The majority rest of gaming devices are Intel iGPU. In fact with Intel XE on the way, and lots of excitement around RDNA2 APU's with 3D-V-cache + DDR5 i don't actually see a reason at all to get excited about Nvidia releases.
And finally, if this market keeps on being stacked towards the ultra high end then lets not forget how value orientated (and compatible) xbox game pass is and how cheap an xbox one S is currently sitting around $250/£250 which can do 1080p/120 , 1440p-60, 4k-30 with a library of hundreds of free AAA games.


edit* i forgot to add to the list the new co-developed AMD-Samsung Gaming Phone / Tablets...


Last edited by Lofty on 11 January 2022 at 5:19 pm UTC
Quoting: Purple Library GuyThis shortage stuff has been lasting rather a long time now. I'm finding myself wondering if it's really about all the original causes any more, or if the situation brought it to the attention of certain corporations that they are an oligopoly and constraining supply some is collectively making them gigabucks in windfall profits.
As a retailer myself, albeit in a different industry (and not USA), I can confirm the shortages are very real.

Most of the manufacturers have been out-of-stock on their most popular products to the point one set of products we ordered back in april last year, that had an estimated delivery of june. We didn't get those products until december when the manufacturer was finally able to import them.

In addition, what hasn't helped is lots of containers all arriving at the same time - and the way the docks work.

As a brief simplified description, imagine you've got stacks of containers lined up in a row of 10 for example, the docks will ship out container stacks #1 to #4 leaving the rest still sitting there, untouched. The next day they'll replace #1 to #4 with new stacks while unloading stack #5. The following day they'll start back at stack #1, leaving stacks #6 through #10 untouched.

What happens in the remaining stacks end up "sitting" until eventually they clear enough that they can get to it, this process simply loops.

It also depends on when the people who are receiving the containers (the manufacturers) are able to pay the fees on the containers and send a truck to go pick it up, if your container is at the bottom and the guys above you haven't picked theirs up yet, you may not be able to get yours yet either.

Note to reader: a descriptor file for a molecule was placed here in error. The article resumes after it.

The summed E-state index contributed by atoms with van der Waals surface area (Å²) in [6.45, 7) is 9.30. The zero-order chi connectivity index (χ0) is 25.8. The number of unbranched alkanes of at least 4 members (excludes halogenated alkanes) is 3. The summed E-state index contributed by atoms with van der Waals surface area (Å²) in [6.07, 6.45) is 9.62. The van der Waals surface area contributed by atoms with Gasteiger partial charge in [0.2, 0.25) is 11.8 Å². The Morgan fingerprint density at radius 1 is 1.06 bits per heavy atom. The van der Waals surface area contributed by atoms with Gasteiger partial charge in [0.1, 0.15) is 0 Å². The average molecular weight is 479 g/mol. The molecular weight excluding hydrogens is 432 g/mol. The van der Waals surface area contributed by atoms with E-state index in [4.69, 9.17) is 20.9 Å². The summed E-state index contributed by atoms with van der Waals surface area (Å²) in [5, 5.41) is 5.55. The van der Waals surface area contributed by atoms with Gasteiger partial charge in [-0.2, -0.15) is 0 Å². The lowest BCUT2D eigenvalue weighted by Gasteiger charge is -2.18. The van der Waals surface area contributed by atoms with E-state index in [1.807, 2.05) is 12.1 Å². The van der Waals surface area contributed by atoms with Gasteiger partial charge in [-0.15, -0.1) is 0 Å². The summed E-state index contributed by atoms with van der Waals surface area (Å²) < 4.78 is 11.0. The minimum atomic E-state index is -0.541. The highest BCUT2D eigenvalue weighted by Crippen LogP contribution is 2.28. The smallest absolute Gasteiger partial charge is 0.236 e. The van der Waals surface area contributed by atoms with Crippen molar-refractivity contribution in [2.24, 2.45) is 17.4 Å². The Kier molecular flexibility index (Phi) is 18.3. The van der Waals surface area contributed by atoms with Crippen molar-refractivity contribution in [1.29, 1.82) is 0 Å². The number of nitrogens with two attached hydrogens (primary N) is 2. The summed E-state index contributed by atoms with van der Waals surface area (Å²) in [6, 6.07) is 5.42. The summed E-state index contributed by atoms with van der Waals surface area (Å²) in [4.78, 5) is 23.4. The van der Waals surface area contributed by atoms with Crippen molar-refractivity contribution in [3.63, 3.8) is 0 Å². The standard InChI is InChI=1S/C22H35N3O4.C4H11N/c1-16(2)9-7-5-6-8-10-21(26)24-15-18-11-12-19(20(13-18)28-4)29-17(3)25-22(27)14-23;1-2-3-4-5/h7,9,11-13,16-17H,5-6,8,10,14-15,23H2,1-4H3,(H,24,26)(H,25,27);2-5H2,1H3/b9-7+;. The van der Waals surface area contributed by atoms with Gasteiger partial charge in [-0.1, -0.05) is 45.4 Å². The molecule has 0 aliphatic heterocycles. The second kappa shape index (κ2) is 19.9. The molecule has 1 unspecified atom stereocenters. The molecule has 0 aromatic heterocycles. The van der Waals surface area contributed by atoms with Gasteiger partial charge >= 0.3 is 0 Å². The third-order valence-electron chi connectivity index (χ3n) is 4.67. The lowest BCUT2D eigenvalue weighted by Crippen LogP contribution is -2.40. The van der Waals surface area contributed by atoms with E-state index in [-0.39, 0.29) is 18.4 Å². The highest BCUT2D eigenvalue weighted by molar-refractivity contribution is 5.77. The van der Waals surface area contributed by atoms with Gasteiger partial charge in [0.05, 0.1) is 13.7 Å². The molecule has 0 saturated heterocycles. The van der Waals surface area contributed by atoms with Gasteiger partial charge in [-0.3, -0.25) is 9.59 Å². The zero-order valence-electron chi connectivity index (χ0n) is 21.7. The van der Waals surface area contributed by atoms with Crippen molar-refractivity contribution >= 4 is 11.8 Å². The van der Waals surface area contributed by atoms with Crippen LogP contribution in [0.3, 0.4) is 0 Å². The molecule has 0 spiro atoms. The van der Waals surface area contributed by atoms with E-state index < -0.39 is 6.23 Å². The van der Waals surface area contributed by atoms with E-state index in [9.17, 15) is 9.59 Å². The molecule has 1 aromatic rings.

Then there's the other issue, COVID restrictions. For example US customs holding all inbound deliveries for 25 days minimum, including personal deliveries at the border before releasing it back to couriers etc under a COVID policy.

It's really annoying and stupid, but it is what is happening and as retailers there's nothing we can do.

As for costs, we've seen all our manufacturers/wholesalers bump their prices and the cost to us as a business increased. For now we're still "taking" the hit before pushing it to customers (losing around 35-40% per sale leaving us with almost no profit) but at some point we will have to increase our prices also unfortunately, but I wanted to get xmas out of the way first.

#WelcomeToMyWorld
Shmerl 11 Jan
Quoting: Purple Library GuyThis shortage stuff has been lasting rather a long time now. I'm finding myself wondering if it's really about all the original causes any more, or if the situation brought it to the attention of certain corporations that they are an oligopoly and constraining supply some is collectively making them gigabucks in windfall profits.

From what I understand, building new factories is a long process and they'll be only ready by the end of this year to address the disbalance in demand and supply.

I think all of them are building new ones. TSMC, Samsung and Intel. At least the new TSMC one is expected to launch in 2022.


Last edited by Shmerl on 11 January 2022 at 11:02 pm UTC